Monitoring and Studying Volcanoes - 3 of 10
Monitoring and Studying Volcanoes FAQs - 10 Found
Most volcanoes provide various types of warnings before eruptions begin. Although an explosive eruption could occur without warning, some premonitory events more likely will precede the next eruption. Steam-blast eruptions could occur with little or no warning as superheated water flashes to steam; magmatic eruptions, however, involve rise of magma toward the surface. Such an upward movement of magma normally will generate detectable earthquakes, may deform the ground surface, and may cause anomalous heat flow or changes in the temperature and chemistry of the groundwater and spring waters.
People living near volcanoes may detect premonitory events before an eruption. Both the frequency of occurrence and intensity of felt earthquakes commonly increase before eruptions begin. Eruptions may also be preceded by noticeable steaming or fumarolic activity and perhaps by new or enlarged areas of hot ground. However, most precursory changes are subtle and the most effective means of monitoring are instrumental and include a variety of geophysical, geodetic, and geochemical techniques. Seismometers are used to detect and locate earthquakes associated with the rise of magma. Swelling of the ground surface can be detected by using precision instruments and techniques that measure minute changes in slope, distance, or elevation at the ground surface. Other techniques involve measurement of changes in heat flow at a volcano by repeated infrared surveys or by direct measurements of hot spring or fumarole temperatures. Changes in the composition or relative abundances of fumarolic gases may also precede eruptions and can be detected by frequent or continuous analysis of gases.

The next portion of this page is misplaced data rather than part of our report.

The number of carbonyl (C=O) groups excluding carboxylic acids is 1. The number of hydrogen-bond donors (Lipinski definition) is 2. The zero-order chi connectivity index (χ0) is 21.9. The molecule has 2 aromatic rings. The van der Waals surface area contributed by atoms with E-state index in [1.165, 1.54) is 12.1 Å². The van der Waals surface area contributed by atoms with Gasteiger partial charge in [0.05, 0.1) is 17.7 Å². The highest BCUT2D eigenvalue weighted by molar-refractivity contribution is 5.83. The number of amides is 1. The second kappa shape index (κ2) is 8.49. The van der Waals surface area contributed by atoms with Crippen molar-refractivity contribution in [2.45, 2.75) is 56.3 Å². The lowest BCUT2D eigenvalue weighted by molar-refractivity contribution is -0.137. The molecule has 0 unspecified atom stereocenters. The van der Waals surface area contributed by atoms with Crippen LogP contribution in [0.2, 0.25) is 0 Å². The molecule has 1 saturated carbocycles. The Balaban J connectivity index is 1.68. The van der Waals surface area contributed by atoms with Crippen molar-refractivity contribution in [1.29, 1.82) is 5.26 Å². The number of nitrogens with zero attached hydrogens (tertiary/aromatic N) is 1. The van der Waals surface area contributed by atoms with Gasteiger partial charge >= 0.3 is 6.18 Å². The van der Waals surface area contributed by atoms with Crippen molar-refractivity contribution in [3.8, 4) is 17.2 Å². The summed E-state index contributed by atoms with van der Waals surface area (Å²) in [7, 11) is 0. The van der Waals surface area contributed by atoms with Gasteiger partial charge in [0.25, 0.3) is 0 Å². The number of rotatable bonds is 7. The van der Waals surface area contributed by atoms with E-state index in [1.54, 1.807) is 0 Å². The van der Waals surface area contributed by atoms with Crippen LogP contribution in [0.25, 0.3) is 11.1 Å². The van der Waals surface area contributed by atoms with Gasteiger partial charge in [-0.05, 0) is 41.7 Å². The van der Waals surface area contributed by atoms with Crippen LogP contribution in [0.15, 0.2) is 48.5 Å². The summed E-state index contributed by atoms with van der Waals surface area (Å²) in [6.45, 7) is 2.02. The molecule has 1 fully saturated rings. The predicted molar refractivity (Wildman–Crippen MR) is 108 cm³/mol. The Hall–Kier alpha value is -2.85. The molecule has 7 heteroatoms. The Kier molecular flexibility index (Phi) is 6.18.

These and other types of monitoring may be useful in detecting warning signs of impending eruption.
However, the overall success of a monitoring system depends on detection and interpretation of precursory events in time to warn and evacuate people from threatened areas and to initiate other measures to mitigate the effects of the eruption. Although monitoring systems may be useful in indicating an increase in the probability of volcanic activity and its possible location, they typically do not indicate the kind or scale of an expected eruption, particularly the first magmatic event, or the surrounding areas that might be affected. Precursors to volcanic activity may continue for weeks, months, or even years before eruptive activity begins, or they can subside at any time and not be followed by an eruption. Thus, monitoring of volcanic precursors may provide a general warning that volcanic activity in a specific area is becoming more likely, but it often does not pinpoint the nature or timing of an eruption or even its certainty.
Miller, C.D., 1989, Potential Hazards from Future Volcanic Eruptions in California: U.S. Geological Survey Bulletin 1847, 17 p.